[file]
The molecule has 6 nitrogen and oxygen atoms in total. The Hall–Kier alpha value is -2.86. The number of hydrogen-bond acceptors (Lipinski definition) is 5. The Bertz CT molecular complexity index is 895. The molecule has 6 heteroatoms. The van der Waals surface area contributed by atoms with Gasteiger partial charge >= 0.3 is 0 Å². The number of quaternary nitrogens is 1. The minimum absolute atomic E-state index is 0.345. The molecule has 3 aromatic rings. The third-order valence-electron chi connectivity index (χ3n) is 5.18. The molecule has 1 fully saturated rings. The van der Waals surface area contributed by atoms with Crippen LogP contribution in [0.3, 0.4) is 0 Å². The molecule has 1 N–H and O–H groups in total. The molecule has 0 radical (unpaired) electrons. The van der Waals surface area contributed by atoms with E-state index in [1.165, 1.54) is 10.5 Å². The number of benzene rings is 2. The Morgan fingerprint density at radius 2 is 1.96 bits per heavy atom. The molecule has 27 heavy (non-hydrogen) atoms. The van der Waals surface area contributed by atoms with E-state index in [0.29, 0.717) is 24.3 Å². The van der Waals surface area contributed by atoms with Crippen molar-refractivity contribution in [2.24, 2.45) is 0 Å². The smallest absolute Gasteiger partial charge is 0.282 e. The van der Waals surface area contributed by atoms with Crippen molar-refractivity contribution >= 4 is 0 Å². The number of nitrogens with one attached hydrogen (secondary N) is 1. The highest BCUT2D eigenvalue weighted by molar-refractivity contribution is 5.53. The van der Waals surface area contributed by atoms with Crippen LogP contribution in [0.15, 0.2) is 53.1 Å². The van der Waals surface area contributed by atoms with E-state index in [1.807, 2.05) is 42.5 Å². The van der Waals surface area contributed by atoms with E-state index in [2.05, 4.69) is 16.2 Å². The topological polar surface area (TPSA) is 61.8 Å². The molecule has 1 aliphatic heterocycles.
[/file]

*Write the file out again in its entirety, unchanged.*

The molecule has 6 nitrogen and oxygen atoms in total. The Hall–Kier alpha value is -2.86. The number of hydrogen-bond acceptors (Lipinski definition) is 5. The Bertz CT molecular complexity index is 895. The molecule has 6 heteroatoms. The van der Waals surface area contributed by atoms with Gasteiger partial charge >= 0.3 is 0 Å². The number of quaternary nitrogens is 1. The minimum absolute atomic E-state index is 0.345. The molecule has 3 aromatic rings. The third-order valence-electron chi connectivity index (χ3n) is 5.18. The molecule has 1 fully saturated rings. The van der Waals surface area contributed by atoms with Crippen LogP contribution in [0.3, 0.4) is 0 Å². The molecule has 1 N–H and O–H groups in total. The molecule has 0 radical (unpaired) electrons. The van der Waals surface area contributed by atoms with E-state index in [1.165, 1.54) is 10.5 Å². The number of benzene rings is 2. The Morgan fingerprint density at radius 2 is 1.96 bits per heavy atom. The molecule has 27 heavy (non-hydrogen) atoms. The van der Waals surface area contributed by atoms with E-state index in [0.29, 0.717) is 24.3 Å². The van der Waals surface area contributed by atoms with Crippen molar-refractivity contribution in [2.24, 2.45) is 0 Å². The smallest absolute Gasteiger partial charge is 0.282 e. The van der Waals surface area contributed by atoms with Crippen molar-refractivity contribution >= 4 is 0 Å². The number of nitrogens with one attached hydrogen (secondary N) is 1. The highest BCUT2D eigenvalue weighted by molar-refractivity contribution is 5.53. The van der Waals surface area contributed by atoms with Crippen LogP contribution in [0.15, 0.2) is 53.1 Å². The van der Waals surface area contributed by atoms with E-state index in [1.807, 2.05) is 42.5 Å². The van der Waals surface area contributed by atoms with E-state index in [2.05, 4.69) is 16.2 Å². The topological polar surface area (TPSA) is 61.8 Å². The molecule has 1 aliphatic heterocycles.